Mobilizing Idea’s recent Essay Dialogue on movements and the courts was inspired in part by the DOMA case on the U.S. Supreme Court docket. In her essay, Martinez discusses the role of the Supreme Court in light of a changing political and cultural context regarding gay marriage. While U.S. states have become increasingly polarized on same-sex marriage (SSM), public opinion appears to have shifted in favor of marriage equality. These environmental shifts may be important for legal mobilization. Drawing from classic sociological theory, Martinez writes that “When activists turn to law and demand legal change, it only works when the cultural conditions and political conditions are out of alignment with law. The law changes to match social beliefs and practices.” As Bua of the Huffington Post claims, “the times they are a ‘changin.’” Continue reading
Tag Archives: courts
By Jay Kim and Karen Gargamelli
Common Law is a small nonprofit organization in Queens, New York that uses legal education and legal services to support organizing efforts. One of our founding principles is our belief that the court system is inherently unfair. Because of this, it is impossible for us to view the courts as an appropriate route to social change. The courts can, however, be a space for activism and politicization.
We have spent the past five years working with homeowners fighting back against foreclosure. We have seen firsthand how entire neighborhoods have been devastated by the foreclosure crisis while the court system has allowed banks to act illegally. Because of this, we have intentionally targeted courtrooms as a place for protest and activism. Continue reading
Predicting the Legal Outcomes on Marriage Equality: What Explains Legal Change Around Civil Liberties?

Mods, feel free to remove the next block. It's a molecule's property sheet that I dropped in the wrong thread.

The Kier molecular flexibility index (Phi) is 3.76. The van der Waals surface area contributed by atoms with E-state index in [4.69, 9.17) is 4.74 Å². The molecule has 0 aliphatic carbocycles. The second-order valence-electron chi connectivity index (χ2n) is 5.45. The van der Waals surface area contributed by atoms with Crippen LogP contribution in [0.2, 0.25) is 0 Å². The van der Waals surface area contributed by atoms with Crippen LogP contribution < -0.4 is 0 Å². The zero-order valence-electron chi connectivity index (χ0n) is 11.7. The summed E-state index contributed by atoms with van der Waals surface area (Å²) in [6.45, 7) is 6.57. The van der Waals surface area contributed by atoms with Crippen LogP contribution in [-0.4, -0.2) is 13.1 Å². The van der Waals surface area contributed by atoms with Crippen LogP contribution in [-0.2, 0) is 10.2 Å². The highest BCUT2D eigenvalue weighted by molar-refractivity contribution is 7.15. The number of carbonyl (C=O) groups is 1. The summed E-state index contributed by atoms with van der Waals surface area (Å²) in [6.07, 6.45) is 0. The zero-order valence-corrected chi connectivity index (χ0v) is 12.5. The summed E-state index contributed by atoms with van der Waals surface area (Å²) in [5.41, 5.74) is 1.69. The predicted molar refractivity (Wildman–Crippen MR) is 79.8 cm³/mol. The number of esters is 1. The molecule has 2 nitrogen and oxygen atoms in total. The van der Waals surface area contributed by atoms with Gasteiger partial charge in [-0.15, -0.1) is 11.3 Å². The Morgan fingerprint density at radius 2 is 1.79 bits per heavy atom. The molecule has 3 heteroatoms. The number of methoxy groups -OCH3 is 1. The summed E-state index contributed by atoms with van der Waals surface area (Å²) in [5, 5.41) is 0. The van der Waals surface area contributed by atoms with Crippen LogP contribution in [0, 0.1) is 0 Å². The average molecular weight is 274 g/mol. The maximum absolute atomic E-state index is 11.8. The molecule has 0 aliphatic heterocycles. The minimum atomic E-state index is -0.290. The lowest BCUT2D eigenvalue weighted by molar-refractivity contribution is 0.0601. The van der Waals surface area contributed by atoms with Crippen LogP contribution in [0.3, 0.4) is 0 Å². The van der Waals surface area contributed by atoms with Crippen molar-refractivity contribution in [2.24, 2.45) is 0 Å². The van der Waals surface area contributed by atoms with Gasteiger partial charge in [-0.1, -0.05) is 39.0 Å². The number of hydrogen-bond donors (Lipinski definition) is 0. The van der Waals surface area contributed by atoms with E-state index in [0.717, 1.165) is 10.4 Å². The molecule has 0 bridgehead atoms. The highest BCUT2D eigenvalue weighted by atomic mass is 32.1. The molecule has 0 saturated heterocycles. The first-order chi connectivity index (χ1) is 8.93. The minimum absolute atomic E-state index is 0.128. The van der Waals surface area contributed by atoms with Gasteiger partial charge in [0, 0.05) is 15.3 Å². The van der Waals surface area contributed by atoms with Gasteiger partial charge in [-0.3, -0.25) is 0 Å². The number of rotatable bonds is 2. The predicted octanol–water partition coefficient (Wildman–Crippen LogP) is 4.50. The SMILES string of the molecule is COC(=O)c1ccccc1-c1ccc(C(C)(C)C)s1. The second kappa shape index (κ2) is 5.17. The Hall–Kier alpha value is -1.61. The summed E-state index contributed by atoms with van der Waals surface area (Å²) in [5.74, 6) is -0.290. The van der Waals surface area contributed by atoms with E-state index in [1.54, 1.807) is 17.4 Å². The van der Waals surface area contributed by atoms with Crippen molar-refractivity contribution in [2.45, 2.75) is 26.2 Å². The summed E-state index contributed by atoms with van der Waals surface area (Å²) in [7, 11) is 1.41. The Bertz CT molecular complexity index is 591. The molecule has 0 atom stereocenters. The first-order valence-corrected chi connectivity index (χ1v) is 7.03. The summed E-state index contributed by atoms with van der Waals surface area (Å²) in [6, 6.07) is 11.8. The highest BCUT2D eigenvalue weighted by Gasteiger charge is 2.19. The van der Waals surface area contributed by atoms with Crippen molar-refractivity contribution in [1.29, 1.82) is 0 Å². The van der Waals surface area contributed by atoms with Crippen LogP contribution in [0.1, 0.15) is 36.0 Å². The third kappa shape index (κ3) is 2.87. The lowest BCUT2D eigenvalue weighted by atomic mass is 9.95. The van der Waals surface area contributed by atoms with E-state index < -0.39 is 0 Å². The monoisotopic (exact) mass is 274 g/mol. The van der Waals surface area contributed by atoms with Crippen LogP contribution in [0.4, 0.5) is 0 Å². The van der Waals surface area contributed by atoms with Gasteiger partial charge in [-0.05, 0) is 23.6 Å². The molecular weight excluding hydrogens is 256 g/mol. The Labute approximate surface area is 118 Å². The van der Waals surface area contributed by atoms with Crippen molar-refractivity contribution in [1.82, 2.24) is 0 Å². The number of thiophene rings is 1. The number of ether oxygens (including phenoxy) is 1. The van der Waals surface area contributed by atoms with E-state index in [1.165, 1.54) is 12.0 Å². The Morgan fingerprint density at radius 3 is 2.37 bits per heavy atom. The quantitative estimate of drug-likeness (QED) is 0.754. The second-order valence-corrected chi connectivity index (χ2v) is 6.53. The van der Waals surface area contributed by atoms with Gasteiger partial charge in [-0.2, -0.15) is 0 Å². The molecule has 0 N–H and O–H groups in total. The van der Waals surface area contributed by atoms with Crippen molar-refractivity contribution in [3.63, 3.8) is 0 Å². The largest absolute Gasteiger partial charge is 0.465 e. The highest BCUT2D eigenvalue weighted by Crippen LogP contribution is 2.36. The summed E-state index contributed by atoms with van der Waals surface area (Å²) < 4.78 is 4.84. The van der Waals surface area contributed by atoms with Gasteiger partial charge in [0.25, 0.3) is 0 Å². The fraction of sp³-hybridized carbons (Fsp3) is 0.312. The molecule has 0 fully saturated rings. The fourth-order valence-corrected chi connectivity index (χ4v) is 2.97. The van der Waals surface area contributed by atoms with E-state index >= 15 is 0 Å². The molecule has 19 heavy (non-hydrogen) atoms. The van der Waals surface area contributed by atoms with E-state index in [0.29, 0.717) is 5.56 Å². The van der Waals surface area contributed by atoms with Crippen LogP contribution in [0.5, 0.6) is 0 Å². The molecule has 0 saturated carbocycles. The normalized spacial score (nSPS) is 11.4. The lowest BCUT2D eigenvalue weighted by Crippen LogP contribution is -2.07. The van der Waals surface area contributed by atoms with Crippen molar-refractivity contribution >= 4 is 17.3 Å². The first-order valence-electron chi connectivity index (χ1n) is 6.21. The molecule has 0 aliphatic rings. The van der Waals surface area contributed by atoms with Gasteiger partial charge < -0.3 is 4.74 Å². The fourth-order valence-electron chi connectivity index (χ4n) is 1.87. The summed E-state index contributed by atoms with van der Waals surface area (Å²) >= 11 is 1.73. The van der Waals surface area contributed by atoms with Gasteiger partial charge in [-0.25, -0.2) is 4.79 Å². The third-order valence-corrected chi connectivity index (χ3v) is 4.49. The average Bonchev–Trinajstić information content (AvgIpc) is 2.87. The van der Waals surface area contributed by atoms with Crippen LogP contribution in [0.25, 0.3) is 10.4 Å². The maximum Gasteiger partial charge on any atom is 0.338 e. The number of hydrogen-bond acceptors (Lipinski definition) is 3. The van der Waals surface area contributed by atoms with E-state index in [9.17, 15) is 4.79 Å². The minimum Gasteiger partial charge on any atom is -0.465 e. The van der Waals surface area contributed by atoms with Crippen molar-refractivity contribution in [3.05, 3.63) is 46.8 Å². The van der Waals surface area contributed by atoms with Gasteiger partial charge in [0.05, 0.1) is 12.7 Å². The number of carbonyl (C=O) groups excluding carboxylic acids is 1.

When do social movements use the courts in pursuing their goals? The question might be rewritten to say: assuming that activists will always or often use the courts as one of many strategies, when are they successful in court? When is the law likely to change in response to activist’s lawsuits? This is a pertinent question as we see the U.S. Supreme Court taking up two cases about marriage equality.
One case is about Proposition 8, which took away the right for same-sex couples to marry in California (Hollingsworth v. Perry), and the other case (U.S. v. Windsor) is about the Defense of Marriage Act (DOMA) Continue reading
The U.S. Supreme Court is expected to rule later this spring on issues concerning same-sex marriage. Whatever the Court decides, its decisions will be momentous. This fact brings to mind an intriguing topic in the law and social movement literature for social movement scholars and activists to consider: the degree to which litigation (or legal mobilization, to use a favored term in the literature) is a potentially effective strategy for achieving social movement goals. In view of the impending Court decisions, certain observations, based on a growing body of work by legal and social movement scholars, seem in order. Continue reading
In December of last year, the Supreme Court announced that it would hear two cases involving same-sex marriage. One case challenges the constitutionality of the Defense of Marriage Act (DOMA), the 1996 statute that defines marriage—for federal benefits purposes—as one man and one woman. The other case challenges the constitutionality of California’s Proposition 8 that prohibits same-sex marriage in the nation’s largest state, and which could result in a revolutionary, across-the-board ruling requiring all states to recognize same-sex unions.
Given where things stood just 10 to 12 years ago, the very possibility that the Supreme Court might consider legalizing same-sex marriage is nothing short of astounding. Continue reading